Reconciliation at CIT
CIT's reconciliation vision
To promote a culture that strengthens respect for, relationships with and opportunities for Aboriginal and Torres Strait Islander peoples through positive and inclusive learning and workforce innovation practices.
History of reconciliation at CIT
- 1998 – 2004: CIT participated in the national Sorry Book initiative, contributing signatures, stories and apologies from staff and students across all CIT campuses over several months.
- 2000 (2 June): CIT Reconciliation Sub-Committee established to develop a Reconciliation Statement for CIT and plan reconciliation activities.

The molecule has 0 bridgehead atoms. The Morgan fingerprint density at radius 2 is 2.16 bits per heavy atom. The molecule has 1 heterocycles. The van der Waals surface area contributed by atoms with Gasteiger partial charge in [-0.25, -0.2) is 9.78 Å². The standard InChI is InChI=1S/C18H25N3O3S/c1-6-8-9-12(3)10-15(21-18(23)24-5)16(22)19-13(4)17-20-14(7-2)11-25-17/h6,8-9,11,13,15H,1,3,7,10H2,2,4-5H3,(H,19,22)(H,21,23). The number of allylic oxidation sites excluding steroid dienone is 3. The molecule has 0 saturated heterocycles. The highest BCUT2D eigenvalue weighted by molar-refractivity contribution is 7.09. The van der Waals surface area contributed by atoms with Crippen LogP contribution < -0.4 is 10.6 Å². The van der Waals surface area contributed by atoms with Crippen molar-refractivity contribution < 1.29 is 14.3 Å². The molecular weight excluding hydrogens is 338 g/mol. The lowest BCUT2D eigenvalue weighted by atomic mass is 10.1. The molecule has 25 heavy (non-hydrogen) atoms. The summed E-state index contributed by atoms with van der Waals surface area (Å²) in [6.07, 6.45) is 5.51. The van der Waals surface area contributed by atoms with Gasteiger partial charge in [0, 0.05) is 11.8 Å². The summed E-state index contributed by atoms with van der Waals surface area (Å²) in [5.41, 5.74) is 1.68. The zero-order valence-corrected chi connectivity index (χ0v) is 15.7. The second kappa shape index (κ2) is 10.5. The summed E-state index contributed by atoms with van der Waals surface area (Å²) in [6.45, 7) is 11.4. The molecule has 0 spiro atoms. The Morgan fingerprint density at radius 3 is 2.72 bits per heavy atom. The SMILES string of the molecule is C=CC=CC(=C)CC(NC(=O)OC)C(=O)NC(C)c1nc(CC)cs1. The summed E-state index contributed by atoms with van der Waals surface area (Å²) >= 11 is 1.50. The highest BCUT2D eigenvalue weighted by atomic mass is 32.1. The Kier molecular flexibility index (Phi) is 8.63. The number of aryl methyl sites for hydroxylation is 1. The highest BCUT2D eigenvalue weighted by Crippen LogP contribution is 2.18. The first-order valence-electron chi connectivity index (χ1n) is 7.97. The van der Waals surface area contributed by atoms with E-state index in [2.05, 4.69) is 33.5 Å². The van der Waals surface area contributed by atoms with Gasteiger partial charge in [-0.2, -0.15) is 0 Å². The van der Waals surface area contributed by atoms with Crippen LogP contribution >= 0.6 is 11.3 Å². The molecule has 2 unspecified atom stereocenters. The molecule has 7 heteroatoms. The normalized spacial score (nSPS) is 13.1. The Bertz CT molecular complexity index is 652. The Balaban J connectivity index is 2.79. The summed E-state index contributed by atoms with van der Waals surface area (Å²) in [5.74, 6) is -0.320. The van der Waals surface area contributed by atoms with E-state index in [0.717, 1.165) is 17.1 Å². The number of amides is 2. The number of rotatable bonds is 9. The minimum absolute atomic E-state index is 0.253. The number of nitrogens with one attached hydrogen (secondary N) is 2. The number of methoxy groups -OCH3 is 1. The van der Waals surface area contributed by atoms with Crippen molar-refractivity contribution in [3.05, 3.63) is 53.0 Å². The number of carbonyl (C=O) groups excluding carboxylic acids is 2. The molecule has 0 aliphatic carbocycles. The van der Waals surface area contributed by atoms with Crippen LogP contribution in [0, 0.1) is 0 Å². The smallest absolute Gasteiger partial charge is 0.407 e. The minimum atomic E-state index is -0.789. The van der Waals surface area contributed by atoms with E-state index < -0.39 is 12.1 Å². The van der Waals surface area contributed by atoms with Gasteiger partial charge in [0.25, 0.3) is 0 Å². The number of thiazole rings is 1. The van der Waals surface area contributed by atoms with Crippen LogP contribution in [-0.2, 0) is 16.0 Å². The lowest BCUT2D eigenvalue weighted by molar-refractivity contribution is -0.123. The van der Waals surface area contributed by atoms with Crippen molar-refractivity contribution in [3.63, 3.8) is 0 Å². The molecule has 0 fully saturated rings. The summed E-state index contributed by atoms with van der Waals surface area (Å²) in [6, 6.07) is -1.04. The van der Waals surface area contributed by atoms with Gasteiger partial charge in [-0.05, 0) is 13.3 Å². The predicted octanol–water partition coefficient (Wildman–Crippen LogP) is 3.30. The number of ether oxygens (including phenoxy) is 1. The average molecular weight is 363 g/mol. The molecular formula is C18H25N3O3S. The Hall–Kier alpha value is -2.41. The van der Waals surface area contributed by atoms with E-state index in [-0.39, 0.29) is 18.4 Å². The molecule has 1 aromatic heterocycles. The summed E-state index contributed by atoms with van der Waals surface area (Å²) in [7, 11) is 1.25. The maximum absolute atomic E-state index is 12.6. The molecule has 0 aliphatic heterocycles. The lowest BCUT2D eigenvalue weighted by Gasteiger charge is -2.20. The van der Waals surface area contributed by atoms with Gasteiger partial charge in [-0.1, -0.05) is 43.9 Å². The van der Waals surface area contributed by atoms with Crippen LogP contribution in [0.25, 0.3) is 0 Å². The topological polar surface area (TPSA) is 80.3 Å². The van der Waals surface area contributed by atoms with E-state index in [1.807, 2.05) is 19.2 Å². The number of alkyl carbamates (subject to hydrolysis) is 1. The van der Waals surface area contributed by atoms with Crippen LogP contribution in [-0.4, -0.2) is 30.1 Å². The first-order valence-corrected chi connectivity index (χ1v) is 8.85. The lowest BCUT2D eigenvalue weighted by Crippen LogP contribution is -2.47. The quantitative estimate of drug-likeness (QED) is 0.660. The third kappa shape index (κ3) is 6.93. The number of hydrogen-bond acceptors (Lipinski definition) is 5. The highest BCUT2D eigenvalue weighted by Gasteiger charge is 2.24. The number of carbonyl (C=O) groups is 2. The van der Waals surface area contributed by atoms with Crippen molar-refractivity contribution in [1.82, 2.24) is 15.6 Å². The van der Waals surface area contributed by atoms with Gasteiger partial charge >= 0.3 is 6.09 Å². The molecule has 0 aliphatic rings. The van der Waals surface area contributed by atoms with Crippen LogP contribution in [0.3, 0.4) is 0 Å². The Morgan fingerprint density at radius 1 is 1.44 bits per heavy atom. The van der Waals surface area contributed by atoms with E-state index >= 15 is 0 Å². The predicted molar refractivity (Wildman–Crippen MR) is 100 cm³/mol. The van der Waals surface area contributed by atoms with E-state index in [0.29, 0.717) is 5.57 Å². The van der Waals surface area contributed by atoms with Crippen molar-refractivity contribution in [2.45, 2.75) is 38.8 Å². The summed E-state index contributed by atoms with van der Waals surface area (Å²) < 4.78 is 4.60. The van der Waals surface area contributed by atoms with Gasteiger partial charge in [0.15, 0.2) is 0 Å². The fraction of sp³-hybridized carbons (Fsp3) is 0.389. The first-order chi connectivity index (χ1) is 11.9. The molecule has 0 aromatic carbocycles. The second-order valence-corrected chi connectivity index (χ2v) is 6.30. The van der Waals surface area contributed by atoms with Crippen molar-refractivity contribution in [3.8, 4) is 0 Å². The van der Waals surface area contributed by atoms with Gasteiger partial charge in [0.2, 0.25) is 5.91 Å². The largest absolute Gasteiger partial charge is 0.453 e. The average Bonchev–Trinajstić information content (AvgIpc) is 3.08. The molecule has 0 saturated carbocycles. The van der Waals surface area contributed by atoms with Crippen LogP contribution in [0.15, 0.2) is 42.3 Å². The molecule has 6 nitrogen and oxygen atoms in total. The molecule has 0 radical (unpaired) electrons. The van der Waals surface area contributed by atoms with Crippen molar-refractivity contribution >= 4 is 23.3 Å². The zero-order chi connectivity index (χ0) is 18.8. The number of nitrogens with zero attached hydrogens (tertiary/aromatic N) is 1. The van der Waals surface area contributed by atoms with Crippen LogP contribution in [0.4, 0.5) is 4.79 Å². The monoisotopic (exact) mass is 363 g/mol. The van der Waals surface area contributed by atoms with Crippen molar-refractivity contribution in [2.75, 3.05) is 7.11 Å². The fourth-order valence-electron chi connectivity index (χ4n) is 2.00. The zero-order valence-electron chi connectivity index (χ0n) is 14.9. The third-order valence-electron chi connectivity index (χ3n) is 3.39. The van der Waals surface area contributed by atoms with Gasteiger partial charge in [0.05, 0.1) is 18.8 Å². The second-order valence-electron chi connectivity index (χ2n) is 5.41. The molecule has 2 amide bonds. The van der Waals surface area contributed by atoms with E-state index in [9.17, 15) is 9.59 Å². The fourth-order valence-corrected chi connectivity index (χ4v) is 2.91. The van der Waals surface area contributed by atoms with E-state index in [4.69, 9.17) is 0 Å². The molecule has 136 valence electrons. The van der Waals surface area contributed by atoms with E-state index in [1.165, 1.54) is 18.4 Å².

- 2002 (31 July): CIT was the first ACT Government Agency to launch a Reconciliation Statement
- 2009: CIT issued a Reconciliation Statement Reaffirmation during CIT NAIDOC Week and also adopted the Aboriginal and Torres Strait Islander Library and Information Resources Network (ATSILIRN) protocols.
- 2012 (30 August): The CIT Reconciliation Action Plan 2012-14 was officially launched. A RAP implementation committee has been established to drive and monitor the progress of the plan.
For more information about reconciliation and RAPs, please visit Reconciliation Australia.
CIT acknowledges the United Ngunnawal Elders Council as the representative body of the Ngunnawal community; the traditional owners of the ACT and region. We pay respect to the Elders, both past and present, and acknowledge the ongoing contribution they make to the life of this city and this region.